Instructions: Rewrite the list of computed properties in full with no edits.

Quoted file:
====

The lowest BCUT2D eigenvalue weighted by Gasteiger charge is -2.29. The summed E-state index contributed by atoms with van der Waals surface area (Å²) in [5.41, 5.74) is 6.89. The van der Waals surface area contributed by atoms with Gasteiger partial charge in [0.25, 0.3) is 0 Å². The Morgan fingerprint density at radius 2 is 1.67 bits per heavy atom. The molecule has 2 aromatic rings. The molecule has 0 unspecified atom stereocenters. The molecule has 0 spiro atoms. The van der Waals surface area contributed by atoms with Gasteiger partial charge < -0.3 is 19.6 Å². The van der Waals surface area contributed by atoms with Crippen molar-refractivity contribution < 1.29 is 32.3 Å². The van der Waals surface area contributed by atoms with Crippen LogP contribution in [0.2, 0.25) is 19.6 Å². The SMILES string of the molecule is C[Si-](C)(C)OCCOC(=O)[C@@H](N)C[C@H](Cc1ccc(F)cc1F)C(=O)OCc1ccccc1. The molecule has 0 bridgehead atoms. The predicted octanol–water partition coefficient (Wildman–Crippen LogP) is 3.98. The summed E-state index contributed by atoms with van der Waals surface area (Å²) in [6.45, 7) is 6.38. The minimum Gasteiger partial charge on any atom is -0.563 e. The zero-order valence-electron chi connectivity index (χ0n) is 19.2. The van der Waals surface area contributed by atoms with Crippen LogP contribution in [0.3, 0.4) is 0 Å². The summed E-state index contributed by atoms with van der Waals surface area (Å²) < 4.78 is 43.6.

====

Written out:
The lowest BCUT2D eigenvalue weighted by Gasteiger charge is -2.29. The summed E-state index contributed by atoms with van der Waals surface area (Å²) in [5.41, 5.74) is 6.89. The van der Waals surface area contributed by atoms with Gasteiger partial charge in [0.25, 0.3) is 0 Å². The Morgan fingerprint density at radius 2 is 1.67 bits per heavy atom. The molecule has 2 aromatic rings. The molecule has 0 unspecified atom stereocenters. The molecule has 0 spiro atoms. The van der Waals surface area contributed by atoms with Gasteiger partial charge < -0.3 is 19.6 Å². The van der Waals surface area contributed by atoms with Crippen molar-refractivity contribution < 1.29 is 32.3 Å². The van der Waals surface area contributed by atoms with Crippen LogP contribution in [0.2, 0.25) is 19.6 Å². The SMILES string of the molecule is C[Si-](C)(C)OCCOC(=O)[C@@H](N)C[C@H](Cc1ccc(F)cc1F)C(=O)OCc1ccccc1. The molecule has 0 bridgehead atoms. The predicted octanol–water partition coefficient (Wildman–Crippen LogP) is 3.98. The summed E-state index contributed by atoms with van der Waals surface area (Å²) in [6.45, 7) is 6.38. The minimum Gasteiger partial charge on any atom is -0.563 e. The zero-order valence-electron chi connectivity index (χ0n) is 19.2. The van der Waals surface area contributed by atoms with Crippen LogP contribution in [0.3, 0.4) is 0 Å². The summed E-state index contributed by atoms with van der Waals surface area (Å²) < 4.78 is 43.6.